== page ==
After its birth in 2009, Bitcoin ruled the cryptocurrency space as the only digital asset on the market.
But not for long.
After seeing BTC’s success, altcoins have appeared on the crypto market to introduce their own digital asset solutions.
But what are altcoins, what are their purpose, and what is the major difference between an alternative cryptocurrency and Bitcoin?
We will find out in this article!
What Are Altcoins?
Before deep-diving into our topic, let’s first define “altcoin.”
Altcoin, or alternative digital asset, is a term used to describe cryptocurrencies other than Bitcoin.
The reason for the name is pretty straightforward, as BTC is often viewed as the original cryptocurrency, while other digital assets provide alternative solutions to crypto users.
In addition to being the original cryptocurrency, Bitcoin has been dominating the digital asset industry. The BTC dominance index – the metric that measures Bitcoin’s share from the total crypto market cap – currently stands at 63.7%.
According to CoinMarketCap, there are nearly 5,400 cryptocurrencies on the market, and none of them have managed to take over Bitcoin’s leading position since the inception of the digital asset industry.
The Brief History of Altcoins
The history of Bitcoin started in 2009 when the mysterious Satoshi Nakamoto created the world’s first cryptocurrency.
But when did altcoins appear on the crypto market?
2011 marks the birth of altcoins when Namecoin (NMC) emerged as the first cryptocurrency ever created after Bitcoin.
Namecoin has an ambitious goal to replace the domain name system with a decentralized network, which allows users to register domains for a small fee, which is paid in cryptocurrency.
While Namecoin was the first digital asset after Bitcoin, its position as the second-largest cryptocurrency was soon taken by other altcoins.
One of them is Litecoin (LTC) – a cryptocurrency that is very similar to Bitcoin – that also launched in 2011.
Unlike Namecoin, LTC – which features a higher supply and transaction speed than Bitcoin – managed to stay among the top ten cryptocurrencies by market capitalization since its creation, standing at position seven at the time of writing this article.
In August 2013, Ripple (XRP) joined the ranks of cryptocurrencies, using the “OpenCoin” name at the time for its payment network.
Ripple has since partnered with numerous financial institutions and payment services – such as MoneyGram, American Express, and Santander – while featuring the world’s third-largest cryptocurrency by market cap.
Let’s jump ahead to one of the most important events in the history of altcoins: the birth of Ethereum in July 2015.
Ethereum is a decentralized platform where users can deploy smart contracts – self-executing agreements between two or more parties in the form of computer code – and run decentralized applications (DApps).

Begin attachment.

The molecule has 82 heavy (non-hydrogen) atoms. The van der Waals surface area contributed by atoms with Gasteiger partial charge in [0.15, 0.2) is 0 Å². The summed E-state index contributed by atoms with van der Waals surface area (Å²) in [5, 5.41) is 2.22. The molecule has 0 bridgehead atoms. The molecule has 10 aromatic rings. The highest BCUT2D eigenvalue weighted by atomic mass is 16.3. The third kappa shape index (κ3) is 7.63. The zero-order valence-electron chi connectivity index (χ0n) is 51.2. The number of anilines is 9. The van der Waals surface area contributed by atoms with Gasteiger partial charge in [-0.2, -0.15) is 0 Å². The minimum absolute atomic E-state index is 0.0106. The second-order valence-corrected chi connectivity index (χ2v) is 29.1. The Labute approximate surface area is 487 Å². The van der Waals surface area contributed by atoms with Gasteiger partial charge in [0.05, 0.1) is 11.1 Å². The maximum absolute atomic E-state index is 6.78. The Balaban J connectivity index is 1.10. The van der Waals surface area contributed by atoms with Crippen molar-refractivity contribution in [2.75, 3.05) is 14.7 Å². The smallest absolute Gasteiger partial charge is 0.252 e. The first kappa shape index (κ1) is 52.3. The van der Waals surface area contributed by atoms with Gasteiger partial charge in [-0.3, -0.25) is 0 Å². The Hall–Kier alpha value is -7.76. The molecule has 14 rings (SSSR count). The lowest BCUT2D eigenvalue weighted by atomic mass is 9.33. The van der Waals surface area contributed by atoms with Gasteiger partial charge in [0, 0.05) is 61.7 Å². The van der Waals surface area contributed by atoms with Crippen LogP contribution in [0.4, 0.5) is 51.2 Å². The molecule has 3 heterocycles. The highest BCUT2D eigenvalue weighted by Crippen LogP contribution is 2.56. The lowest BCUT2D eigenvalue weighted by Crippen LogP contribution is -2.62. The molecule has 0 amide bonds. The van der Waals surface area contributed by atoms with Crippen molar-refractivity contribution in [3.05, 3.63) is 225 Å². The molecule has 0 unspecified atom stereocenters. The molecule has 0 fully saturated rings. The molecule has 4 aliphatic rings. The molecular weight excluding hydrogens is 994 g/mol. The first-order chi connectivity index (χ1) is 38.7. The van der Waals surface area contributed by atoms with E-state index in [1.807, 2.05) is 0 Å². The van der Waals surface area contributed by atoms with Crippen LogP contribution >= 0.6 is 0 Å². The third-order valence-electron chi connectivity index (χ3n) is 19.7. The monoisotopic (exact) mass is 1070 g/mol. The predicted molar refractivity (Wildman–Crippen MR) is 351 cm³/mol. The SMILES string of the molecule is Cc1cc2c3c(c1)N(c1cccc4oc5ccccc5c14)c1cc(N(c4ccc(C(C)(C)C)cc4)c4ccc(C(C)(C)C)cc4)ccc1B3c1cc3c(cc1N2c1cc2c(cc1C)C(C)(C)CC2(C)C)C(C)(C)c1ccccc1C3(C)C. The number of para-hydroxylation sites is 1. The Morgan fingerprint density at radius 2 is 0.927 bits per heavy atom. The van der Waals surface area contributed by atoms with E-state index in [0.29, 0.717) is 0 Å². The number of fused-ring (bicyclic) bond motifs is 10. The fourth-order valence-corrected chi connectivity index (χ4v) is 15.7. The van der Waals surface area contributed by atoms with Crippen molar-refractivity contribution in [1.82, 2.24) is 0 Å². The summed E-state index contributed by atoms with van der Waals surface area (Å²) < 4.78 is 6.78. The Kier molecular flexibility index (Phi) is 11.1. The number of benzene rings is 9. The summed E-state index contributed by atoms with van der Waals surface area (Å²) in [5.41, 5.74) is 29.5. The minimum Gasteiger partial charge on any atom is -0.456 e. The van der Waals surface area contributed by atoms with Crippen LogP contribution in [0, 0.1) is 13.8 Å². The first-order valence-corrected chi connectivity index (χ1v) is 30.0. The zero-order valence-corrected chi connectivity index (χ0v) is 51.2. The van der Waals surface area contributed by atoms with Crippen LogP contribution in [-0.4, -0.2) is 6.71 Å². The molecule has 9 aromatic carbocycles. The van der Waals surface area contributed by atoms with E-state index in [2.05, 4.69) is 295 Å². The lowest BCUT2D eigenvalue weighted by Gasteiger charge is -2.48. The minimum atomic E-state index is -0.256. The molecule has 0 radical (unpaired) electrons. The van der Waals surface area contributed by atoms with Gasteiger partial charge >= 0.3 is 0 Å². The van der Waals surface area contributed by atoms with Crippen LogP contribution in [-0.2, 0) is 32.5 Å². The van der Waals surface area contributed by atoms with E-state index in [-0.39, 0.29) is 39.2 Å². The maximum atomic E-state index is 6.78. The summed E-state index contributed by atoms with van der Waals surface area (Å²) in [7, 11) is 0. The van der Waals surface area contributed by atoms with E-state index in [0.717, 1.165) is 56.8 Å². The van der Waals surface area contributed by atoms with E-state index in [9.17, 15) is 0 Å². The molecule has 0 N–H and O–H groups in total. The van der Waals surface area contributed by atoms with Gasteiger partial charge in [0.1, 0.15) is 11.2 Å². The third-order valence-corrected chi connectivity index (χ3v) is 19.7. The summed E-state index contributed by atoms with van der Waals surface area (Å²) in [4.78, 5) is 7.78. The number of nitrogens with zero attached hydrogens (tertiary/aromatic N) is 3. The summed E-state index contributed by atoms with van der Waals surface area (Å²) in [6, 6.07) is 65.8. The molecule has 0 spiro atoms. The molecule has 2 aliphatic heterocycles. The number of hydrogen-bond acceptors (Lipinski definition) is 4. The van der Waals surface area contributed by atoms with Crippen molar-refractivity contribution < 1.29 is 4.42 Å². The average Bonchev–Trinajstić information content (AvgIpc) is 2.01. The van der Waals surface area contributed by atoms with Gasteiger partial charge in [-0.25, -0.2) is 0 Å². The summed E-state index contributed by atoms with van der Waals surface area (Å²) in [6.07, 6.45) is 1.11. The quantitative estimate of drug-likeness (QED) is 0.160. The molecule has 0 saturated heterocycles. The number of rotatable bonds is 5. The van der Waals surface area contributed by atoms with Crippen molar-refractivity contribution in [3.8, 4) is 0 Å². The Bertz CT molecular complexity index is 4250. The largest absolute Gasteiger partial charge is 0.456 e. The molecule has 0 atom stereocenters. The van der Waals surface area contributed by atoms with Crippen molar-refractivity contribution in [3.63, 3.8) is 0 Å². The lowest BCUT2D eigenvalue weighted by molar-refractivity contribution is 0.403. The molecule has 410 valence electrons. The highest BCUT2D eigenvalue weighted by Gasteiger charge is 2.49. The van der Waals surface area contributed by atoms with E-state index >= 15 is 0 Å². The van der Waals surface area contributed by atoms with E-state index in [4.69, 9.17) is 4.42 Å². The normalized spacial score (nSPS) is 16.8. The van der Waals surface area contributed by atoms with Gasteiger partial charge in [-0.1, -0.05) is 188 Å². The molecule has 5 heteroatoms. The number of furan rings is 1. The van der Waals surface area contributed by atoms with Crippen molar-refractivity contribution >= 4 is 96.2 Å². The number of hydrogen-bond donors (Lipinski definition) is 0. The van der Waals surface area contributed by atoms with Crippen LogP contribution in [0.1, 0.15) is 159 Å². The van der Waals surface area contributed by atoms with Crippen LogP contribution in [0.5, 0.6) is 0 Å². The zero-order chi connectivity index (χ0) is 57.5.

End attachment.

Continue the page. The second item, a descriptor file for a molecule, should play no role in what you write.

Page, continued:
The platform also allows crypto projects to issue their own Ethereum-based altcoins via the ERC-20 token standard. As a result, the number of altcoins skyrocketed soon after Ethereum’s birth.
Furthermore, the ERC-20 standard was commonly used by many crypto projects that had launched Initial Coin Offerings (ICOs) for fundraising, allowing blockchain startups to issue their tokens and sell them to investors in exchange for major digital assets.
Since then, thousands of new altcoins have appeared on the market, providing the crypto industry with new use-cases and innovative solutions.
Altcoin vs. Bitcoin: What’s the Difference?
To see the difference between altcoins and Bitcoin, it’s important to take a deeper look at BTC first.
Bitcoin 101: The Basics
As per the original BTC whitepaper, Bitcoin operates as a peer-to-peer (P2P) electronic payment system where users can transact cryptocurrency in a decentralized way.
Since there is no central authority in the blockchain network, users can avoid censorship while taking charge of their finances.
Also, Bitcoin’s network is maintained by numerous miners from all over the world, which makes it more secure against hacker attacks than conventional systems that use central servers to operate.
Unlike the banking system, Bitcoin lacks third parties, which allows the blockchain network to feature low-cost and fast transactions.
As the maximum coin supply is capped at 21 million, investors often consider BTC as a decent store of value that has no to minimal correlation with general market assets.
Furthermore, BTC possesses one of the highest liquidity among cryptocurrencies as well as the lowest levels of volatility compared to non-stablecoin digital assets.
Because of these reasons, Bitcoin is considered one of the lowest risk crypto assets for investors.
Due to the benefits mentioned above, Bitcoin has established a great reputation for itself as the world’s original cryptocurrency while featuring a decent infrastructure and a large community of active supporters.
However, Bitcoin has some limitations, which prevent it from being used as the universal (and only) cryptocurrency in the digital asset space.
First, BTC’s use-cases are limited. Apart from sending and receiving crypto payments and holding the asset to hedge against general market risks, Bitcoin is rarely used for commercial purposes.
Also, the algorithm used to reach consensus in the Bitcoin network, Proof-of-Work (PoW), is highly energy-intensive as it requires miners to continuously operate their equipment to secure the blockchain.
While Bitcoin mining uses more energy in a year than Finland, due to the inefficiencies of the PoW consensus algorithm, the BTC network faces issues of limited scalability.
Compared to traditional payment networks like Visa and Mastercard that can process thousands of transfers per second, Bitcoin only has the capabilities to process a maximum of seven transactions per second (TPS).